International credit ratings agency Fitch has revised New Zealand's AA sovereign rating outlook from stable to positive in a move welcomed by the government Wednesday, despite concerns about the country's high external debt and dependence on commodities.
In a notice issued in New York on Tuesday local time, Fitch Ratings said the government's fiscal consolidation drive continued to be strong and Fitch believed it was supported across the political spectrum, a signal that Fitch believes the general election in September will not significantly change the fiscal performance.
It noted the government was on course for an operating surplus in the 2014-2015 fiscal year, the first since 2008, and that GDP growth was 2.7 percent last year and was expected to hit 3.8 percent this year.
However, inflationary pressures were growing, and the " persistent current account deficit, the need for foreign capital and net external indebtedness" were longstanding weaknesses that were expected to persist, with net external debt forecast to rise moderately to 72 percent of GDP by 2016 from 65.5 percent in 2013.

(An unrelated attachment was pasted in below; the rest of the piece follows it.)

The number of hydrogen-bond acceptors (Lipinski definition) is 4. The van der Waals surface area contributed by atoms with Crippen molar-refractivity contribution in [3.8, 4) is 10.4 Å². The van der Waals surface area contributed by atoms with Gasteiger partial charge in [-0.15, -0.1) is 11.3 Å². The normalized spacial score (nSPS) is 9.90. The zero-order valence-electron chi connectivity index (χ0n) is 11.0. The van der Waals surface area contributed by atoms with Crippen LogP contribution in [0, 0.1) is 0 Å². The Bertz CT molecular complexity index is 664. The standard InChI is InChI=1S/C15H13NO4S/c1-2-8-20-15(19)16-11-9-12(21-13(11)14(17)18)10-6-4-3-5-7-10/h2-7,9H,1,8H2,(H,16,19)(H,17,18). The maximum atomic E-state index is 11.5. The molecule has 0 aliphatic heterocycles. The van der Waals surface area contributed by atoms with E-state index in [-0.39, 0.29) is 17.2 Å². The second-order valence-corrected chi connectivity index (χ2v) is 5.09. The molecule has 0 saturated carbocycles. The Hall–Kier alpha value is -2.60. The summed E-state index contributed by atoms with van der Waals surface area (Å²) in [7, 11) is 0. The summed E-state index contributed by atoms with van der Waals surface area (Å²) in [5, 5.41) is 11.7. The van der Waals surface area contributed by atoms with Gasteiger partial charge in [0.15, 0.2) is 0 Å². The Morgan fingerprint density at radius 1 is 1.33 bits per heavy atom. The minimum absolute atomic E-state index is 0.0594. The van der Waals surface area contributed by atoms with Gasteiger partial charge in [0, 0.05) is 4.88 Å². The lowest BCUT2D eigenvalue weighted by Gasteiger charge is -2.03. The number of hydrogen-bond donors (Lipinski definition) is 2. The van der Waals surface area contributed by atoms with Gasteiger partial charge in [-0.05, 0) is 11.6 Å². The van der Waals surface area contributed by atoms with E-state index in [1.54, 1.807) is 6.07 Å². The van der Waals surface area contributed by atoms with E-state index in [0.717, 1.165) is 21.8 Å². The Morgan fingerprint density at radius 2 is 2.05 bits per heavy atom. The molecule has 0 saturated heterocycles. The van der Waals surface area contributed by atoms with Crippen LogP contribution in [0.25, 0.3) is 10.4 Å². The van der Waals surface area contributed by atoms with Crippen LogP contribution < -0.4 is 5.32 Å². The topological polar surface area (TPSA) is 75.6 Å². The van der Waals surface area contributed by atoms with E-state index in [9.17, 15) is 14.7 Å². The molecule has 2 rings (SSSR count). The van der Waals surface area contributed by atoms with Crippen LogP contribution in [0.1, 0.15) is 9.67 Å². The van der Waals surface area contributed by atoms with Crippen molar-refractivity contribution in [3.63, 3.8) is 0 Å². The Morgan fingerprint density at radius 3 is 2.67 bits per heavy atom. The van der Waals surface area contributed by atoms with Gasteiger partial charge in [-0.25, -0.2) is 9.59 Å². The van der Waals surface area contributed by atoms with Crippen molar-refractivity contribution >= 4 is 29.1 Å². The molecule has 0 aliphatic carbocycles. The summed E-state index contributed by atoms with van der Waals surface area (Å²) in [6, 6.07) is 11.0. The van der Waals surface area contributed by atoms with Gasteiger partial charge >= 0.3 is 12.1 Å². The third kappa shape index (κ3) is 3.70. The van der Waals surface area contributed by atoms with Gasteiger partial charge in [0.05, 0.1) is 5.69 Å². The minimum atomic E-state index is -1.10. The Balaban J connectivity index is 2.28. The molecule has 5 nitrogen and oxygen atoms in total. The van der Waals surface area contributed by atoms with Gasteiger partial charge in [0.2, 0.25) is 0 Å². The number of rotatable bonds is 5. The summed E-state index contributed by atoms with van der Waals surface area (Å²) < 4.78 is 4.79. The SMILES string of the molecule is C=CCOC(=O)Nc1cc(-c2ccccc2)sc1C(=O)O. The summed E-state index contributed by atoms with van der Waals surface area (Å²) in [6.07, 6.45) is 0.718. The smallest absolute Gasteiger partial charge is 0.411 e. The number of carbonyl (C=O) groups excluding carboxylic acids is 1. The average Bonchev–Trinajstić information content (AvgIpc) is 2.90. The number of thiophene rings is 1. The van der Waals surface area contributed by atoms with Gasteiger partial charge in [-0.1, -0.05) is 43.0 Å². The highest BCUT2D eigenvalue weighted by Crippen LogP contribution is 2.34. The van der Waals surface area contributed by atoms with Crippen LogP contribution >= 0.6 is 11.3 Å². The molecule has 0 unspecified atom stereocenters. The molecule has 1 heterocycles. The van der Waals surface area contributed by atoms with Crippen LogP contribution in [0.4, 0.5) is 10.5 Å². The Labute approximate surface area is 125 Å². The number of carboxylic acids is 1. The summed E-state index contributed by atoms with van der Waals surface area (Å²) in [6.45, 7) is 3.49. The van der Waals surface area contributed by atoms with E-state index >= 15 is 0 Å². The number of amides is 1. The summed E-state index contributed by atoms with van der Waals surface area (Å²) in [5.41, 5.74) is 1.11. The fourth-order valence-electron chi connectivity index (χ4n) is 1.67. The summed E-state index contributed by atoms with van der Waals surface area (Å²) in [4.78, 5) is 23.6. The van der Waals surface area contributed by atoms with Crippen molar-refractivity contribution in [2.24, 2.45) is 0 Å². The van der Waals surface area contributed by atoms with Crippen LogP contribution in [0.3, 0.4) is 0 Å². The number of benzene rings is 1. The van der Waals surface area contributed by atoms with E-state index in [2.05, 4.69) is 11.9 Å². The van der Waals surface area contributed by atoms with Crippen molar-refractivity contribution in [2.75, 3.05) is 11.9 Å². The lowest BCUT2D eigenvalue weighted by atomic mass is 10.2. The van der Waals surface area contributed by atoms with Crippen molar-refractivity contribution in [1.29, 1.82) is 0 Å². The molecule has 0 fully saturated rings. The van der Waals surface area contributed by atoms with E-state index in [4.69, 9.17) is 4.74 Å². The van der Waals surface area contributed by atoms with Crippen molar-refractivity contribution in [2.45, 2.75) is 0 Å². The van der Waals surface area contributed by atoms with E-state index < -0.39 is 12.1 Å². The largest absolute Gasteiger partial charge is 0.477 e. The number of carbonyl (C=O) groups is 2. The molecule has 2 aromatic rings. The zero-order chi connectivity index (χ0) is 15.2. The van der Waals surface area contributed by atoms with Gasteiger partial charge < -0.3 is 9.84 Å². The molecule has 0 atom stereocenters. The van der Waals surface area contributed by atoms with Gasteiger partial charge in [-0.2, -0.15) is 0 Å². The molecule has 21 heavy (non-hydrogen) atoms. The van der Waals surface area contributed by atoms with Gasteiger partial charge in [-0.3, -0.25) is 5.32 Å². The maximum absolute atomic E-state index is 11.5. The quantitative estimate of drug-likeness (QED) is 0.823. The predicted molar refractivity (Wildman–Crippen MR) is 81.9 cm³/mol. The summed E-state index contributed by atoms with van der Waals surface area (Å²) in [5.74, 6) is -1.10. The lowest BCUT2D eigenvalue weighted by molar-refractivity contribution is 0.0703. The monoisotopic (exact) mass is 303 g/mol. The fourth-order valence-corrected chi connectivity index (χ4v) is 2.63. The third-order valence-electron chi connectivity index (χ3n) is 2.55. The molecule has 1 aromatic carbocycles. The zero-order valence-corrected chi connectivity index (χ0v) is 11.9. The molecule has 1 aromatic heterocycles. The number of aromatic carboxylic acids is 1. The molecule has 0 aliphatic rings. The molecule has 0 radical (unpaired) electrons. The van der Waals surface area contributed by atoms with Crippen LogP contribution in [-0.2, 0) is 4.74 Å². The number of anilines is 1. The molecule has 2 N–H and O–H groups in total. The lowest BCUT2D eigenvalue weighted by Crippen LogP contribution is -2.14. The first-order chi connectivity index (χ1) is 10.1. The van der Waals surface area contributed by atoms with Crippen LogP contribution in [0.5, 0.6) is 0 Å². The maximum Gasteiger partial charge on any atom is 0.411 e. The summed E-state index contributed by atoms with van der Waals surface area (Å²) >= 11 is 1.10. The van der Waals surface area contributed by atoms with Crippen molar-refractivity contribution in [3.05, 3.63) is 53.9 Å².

New Zealand's economy had large, growing and connected "twin concentrations" in dairy exports and in exports to China, that made it vulnerable to a slowdown in China, and its dairy exports were also vulnerable to the risk of "a sudden dent in reputation" such as a serious health issue.
Finance Minister Bill English said Wednesday that the government was making some good progress in addressing both the current account deficit and the external debt, which had both diminished over the last five years.
"And Fitch comments that New Zealand's economic policy framework, business environment and standards of governance rank among the world's strongest from a credit perspective, warranting 'high grade' sovereign ratings," English said in a statement.
Alongside Fitch's AA rating with a positive outlook, New Zealand was rated Aaa with a stable outlook by Moody's and AA with a stable outlook by Standard and Poor's.